The rule means many green card and visa applicants could be turned down if they have low incomes or little education, and have used benefits such as most forms of Medicaid, food stamps, and housing vouchers, because they'd be deemed more likely to need government assistance in the future.
It will encourage "self-reliance and self-sufficiency for those seeking to come to or stay in the United States," said acting US Citizenship and Immigration Services Director Ken Cuccinelli, appearing in the White House briefing room. In doing so, though, it'll likely make it harder for low-income immigrants to come to the US.
When asked about whether the rule is unfairly targeting low-income immigrants, Cuccinelli said: "We certainly expect people of any income to be able to stand on their own two feet, so if people are not able to be self-sufficient, than this negative factor is going to bear very heavily against them in a decision about whether they'll be able to become a legal permanent resident. "
New York Attorney General Letitia James announced Monday evening that she plans to sue to block the rule.
"President Trump's new public charge rule is yet one more example of his Administration turning its back on people fighting to make a better life for them and their families," James said in a statement. "Under this rule, children will go hungry; families will go without medical care. I am committed to defending all of New York's communities, which is why I intend to sue the Trump Administration over this egregious rule."
Under current regulations put in place in 1996, the term "public charge" is defined as someone who is "primarily dependent" on government assistance, meaning it supplies more than half their income. But it only counted cash benefits, such as Temporary Assistance for Needy Families or Supplemental Security Income from Social Security.
Officials can take into account an applicant's financial resources, health, education, skills, family status and age. But few people are rejected on these relatively narrow grounds, experts said.
Immigrant advocates have argued that the rule goes beyond what Congress intended and would discriminate against those from poorer countries, keep families apart and prompt legal residents to forgo needed public aid, which could also impact their US citizen children.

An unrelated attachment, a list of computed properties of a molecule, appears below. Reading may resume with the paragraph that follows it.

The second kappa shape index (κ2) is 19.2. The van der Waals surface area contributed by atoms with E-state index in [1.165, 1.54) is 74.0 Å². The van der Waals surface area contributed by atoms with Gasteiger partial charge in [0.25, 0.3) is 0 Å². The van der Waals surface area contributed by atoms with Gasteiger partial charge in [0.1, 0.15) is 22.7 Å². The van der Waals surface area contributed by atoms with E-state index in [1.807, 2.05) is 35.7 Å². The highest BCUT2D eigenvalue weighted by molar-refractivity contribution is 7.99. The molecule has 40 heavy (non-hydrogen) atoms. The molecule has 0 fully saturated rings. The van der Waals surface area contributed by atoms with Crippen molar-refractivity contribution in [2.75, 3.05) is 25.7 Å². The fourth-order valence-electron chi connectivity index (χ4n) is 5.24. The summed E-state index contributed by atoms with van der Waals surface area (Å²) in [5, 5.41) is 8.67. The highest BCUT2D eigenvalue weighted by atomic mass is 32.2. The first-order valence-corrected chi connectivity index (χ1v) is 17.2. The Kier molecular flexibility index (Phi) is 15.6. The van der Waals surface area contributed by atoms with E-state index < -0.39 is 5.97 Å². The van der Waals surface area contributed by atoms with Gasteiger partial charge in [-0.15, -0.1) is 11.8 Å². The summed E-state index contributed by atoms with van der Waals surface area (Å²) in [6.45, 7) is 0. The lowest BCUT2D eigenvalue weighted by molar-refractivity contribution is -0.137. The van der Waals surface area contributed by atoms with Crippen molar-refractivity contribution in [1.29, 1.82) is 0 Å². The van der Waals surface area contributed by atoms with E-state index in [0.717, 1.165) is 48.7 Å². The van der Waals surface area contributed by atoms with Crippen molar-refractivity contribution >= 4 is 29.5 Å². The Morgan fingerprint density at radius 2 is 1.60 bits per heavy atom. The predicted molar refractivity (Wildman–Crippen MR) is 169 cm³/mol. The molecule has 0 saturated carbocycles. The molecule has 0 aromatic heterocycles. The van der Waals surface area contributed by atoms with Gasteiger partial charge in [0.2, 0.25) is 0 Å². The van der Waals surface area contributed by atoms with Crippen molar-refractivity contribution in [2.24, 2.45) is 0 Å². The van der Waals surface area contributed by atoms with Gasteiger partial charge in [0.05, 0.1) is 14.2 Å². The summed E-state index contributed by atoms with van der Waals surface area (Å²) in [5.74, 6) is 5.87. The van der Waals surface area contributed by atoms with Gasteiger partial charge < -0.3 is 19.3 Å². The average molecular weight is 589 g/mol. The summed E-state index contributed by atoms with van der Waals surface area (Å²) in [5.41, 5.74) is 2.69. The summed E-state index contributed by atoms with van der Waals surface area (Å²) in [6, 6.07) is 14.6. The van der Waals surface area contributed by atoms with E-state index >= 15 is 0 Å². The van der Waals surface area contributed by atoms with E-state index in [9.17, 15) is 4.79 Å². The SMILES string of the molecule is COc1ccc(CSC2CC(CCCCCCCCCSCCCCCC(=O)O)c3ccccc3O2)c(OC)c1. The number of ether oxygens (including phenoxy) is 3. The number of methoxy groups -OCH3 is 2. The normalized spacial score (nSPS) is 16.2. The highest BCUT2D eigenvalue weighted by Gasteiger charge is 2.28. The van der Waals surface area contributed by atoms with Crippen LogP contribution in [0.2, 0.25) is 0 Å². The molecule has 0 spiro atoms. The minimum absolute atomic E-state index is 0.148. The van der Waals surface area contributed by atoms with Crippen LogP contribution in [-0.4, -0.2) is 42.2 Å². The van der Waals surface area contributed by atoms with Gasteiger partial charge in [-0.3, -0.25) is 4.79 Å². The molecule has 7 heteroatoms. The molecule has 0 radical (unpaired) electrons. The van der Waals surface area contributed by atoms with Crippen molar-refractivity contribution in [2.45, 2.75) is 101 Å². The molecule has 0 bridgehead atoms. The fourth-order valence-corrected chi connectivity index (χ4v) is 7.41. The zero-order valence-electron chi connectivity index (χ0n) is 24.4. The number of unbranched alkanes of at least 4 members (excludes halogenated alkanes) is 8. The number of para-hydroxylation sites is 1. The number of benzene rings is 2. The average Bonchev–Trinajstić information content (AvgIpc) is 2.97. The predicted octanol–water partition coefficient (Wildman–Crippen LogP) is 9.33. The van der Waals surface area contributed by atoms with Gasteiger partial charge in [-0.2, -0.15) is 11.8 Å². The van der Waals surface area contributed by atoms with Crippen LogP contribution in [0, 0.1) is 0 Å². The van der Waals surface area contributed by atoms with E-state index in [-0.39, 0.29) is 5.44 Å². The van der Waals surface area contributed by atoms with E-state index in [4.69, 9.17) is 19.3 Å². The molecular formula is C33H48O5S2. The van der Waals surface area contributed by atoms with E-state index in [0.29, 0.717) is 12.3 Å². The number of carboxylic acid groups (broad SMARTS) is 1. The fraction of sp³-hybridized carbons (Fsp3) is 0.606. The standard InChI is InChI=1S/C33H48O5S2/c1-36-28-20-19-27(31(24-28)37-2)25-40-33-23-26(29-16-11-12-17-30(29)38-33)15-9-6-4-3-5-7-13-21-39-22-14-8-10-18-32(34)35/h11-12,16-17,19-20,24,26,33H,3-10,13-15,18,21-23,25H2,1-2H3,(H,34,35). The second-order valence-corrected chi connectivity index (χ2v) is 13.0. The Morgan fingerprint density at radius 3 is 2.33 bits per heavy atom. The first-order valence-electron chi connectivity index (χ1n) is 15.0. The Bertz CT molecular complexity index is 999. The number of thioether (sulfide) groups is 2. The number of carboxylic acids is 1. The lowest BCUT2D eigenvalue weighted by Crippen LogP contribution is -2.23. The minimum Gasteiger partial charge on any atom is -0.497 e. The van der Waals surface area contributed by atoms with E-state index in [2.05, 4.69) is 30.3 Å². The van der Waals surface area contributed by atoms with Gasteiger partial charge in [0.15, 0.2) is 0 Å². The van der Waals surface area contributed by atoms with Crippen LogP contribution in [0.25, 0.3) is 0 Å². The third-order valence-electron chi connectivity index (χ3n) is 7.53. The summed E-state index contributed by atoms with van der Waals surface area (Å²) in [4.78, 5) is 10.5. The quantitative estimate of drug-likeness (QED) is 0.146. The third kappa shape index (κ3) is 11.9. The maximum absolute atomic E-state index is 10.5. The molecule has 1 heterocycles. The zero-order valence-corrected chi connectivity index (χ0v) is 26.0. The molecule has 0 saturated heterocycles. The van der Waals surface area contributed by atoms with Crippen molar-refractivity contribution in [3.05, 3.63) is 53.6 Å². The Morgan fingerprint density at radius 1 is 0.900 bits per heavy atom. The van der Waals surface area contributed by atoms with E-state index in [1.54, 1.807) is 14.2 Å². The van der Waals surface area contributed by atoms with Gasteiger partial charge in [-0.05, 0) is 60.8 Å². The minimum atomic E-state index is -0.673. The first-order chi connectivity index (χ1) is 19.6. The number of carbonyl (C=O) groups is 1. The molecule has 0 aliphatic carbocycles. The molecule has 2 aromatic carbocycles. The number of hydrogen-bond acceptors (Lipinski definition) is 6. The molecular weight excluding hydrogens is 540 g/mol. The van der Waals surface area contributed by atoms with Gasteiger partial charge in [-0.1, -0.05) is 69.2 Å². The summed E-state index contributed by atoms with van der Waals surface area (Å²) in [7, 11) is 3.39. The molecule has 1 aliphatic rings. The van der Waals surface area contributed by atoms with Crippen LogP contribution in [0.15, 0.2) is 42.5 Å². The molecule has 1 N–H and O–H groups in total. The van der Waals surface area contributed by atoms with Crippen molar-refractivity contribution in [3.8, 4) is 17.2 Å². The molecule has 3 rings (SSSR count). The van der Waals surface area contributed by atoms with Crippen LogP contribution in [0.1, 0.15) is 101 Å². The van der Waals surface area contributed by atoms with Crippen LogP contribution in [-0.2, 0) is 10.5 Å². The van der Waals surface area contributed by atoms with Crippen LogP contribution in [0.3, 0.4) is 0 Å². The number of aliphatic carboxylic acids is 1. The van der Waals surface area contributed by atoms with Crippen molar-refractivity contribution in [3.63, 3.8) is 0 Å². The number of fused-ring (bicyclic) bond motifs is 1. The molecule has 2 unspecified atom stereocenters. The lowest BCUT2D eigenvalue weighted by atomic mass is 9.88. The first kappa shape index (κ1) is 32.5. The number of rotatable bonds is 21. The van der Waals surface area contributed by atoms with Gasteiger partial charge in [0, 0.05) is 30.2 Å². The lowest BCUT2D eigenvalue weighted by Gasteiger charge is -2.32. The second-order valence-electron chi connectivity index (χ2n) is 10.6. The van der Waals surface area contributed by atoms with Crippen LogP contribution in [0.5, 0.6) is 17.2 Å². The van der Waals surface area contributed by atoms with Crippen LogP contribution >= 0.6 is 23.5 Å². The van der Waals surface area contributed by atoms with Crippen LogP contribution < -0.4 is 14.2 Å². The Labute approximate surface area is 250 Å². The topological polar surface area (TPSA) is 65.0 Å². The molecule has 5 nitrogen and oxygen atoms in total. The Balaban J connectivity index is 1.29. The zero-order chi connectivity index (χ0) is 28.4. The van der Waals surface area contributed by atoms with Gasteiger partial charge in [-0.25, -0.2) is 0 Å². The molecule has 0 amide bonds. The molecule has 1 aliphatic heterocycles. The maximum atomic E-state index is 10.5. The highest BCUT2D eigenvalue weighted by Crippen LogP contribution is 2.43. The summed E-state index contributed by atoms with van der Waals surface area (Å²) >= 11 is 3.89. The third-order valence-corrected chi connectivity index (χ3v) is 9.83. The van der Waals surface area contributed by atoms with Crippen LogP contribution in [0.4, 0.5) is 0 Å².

They also said it would penalize even hard-working immigrants who only need a small bit of temporary assistance from the government.
"The rule reflects a dark vision of the United States -- as an unwelcoming nation that wants to keep out people who seek to join their family, work hard, and climb the economic ladder -- based on the erroneous assumption that they won't contribute to our communities, our economy, and our nation," said Robert Greenstein, president of the Center on Budget and Policy Priorities.
Democratic presidential candidate Beto O'Rourke immediately slammed the proposal
This regulation will have the "deepest, widest and most long term impact" of all of the immigration policies implemented by the Trump administration, said Marielena Hincapi, executive director of the National Immigration Law Center on Monday, adding that her organization and others are preparing to bring a lawsuit over the regulation.
There are exceptions to the rule, such as benefits received by active duty member of the military, Medicaid for pregnant women, children under 21 years old, and emergency medical care.
The rule also doesn't impact refugees or asylum seekers.
Earlier this year, President Donald Trump also issued a memorandum doubling down on a current law that requires immigrants' sponsors to take financial responsibility for certain income-based government benefits the immigrant receives. It's unclear whether enforcing the law would make any substantial difference.
Undocumented immigrants would not be affected -- unless an avenue opens up for them to apply for green cards or visas since they are largely ineligible for public aid.
Monday's regulation is likely to meet legal challenges, but it could still cause some who fear retribution to alter their daily lives.
Among low-income immigrant families, the figure was more than one in five, according to the study, which was based on a December 2018 survey of nearly 2,000 non-elderly adults who are foreign born or live with at least one foreign-born family member.
The rule includes immigrants who use one or more designated public benefits for 12 months within a 36-month period. Each benefit is counted separately, meaning if two benefits are used in a month, it'll count as two months. The rule will take effect October 15.
This story has been updated.